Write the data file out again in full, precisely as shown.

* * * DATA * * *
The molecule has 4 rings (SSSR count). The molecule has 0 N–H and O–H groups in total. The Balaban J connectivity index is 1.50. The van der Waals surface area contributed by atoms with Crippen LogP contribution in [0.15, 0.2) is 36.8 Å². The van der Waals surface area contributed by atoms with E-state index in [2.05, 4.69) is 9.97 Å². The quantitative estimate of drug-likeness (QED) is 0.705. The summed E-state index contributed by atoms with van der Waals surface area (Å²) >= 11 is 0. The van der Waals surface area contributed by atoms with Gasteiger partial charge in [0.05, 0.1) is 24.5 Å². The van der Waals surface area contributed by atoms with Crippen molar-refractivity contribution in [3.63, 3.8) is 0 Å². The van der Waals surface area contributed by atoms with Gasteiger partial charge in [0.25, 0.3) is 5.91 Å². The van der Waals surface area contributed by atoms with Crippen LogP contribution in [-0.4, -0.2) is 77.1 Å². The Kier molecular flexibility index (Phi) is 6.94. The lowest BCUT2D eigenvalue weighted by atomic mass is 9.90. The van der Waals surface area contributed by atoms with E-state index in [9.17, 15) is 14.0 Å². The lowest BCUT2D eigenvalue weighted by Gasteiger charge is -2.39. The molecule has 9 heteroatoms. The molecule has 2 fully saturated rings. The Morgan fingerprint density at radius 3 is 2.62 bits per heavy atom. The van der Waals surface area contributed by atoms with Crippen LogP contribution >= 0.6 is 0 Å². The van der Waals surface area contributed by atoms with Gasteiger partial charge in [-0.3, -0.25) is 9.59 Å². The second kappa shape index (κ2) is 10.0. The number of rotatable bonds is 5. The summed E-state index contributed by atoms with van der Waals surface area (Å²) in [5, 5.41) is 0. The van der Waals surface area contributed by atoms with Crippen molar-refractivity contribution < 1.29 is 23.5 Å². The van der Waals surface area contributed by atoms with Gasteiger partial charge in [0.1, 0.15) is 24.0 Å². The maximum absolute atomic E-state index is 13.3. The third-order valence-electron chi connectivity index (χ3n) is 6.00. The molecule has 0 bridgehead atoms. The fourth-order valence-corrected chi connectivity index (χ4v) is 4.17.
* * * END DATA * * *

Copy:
The molecule has 4 rings (SSSR count). The molecule has 0 N–H and O–H groups in total. The Balaban J connectivity index is 1.50. The van der Waals surface area contributed by atoms with Crippen LogP contribution in [0.15, 0.2) is 36.8 Å². The van der Waals surface area contributed by atoms with E-state index in [2.05, 4.69) is 9.97 Å². The quantitative estimate of drug-likeness (QED) is 0.705. The summed E-state index contributed by atoms with van der Waals surface area (Å²) >= 11 is 0. The van der Waals surface area contributed by atoms with Gasteiger partial charge in [0.05, 0.1) is 24.5 Å². The van der Waals surface area contributed by atoms with Crippen molar-refractivity contribution in [3.63, 3.8) is 0 Å². The van der Waals surface area contributed by atoms with Gasteiger partial charge in [0.25, 0.3) is 5.91 Å². The van der Waals surface area contributed by atoms with Crippen LogP contribution in [-0.4, -0.2) is 77.1 Å². The Kier molecular flexibility index (Phi) is 6.94. The lowest BCUT2D eigenvalue weighted by atomic mass is 9.90. The van der Waals surface area contributed by atoms with E-state index in [9.17, 15) is 14.0 Å². The lowest BCUT2D eigenvalue weighted by Gasteiger charge is -2.39. The molecule has 9 heteroatoms. The molecule has 2 fully saturated rings. The Morgan fingerprint density at radius 3 is 2.62 bits per heavy atom. The van der Waals surface area contributed by atoms with Crippen LogP contribution >= 0.6 is 0 Å². The van der Waals surface area contributed by atoms with Gasteiger partial charge in [-0.3, -0.25) is 9.59 Å². The second kappa shape index (κ2) is 10.0. The number of rotatable bonds is 5. The summed E-state index contributed by atoms with van der Waals surface area (Å²) in [5, 5.41) is 0. The van der Waals surface area contributed by atoms with Crippen molar-refractivity contribution < 1.29 is 23.5 Å². The van der Waals surface area contributed by atoms with Gasteiger partial charge in [0.1, 0.15) is 24.0 Å². The maximum absolute atomic E-state index is 13.3. The third-order valence-electron chi connectivity index (χ3n) is 6.00. The molecule has 0 bridgehead atoms. The fourth-order valence-corrected chi connectivity index (χ4v) is 4.17.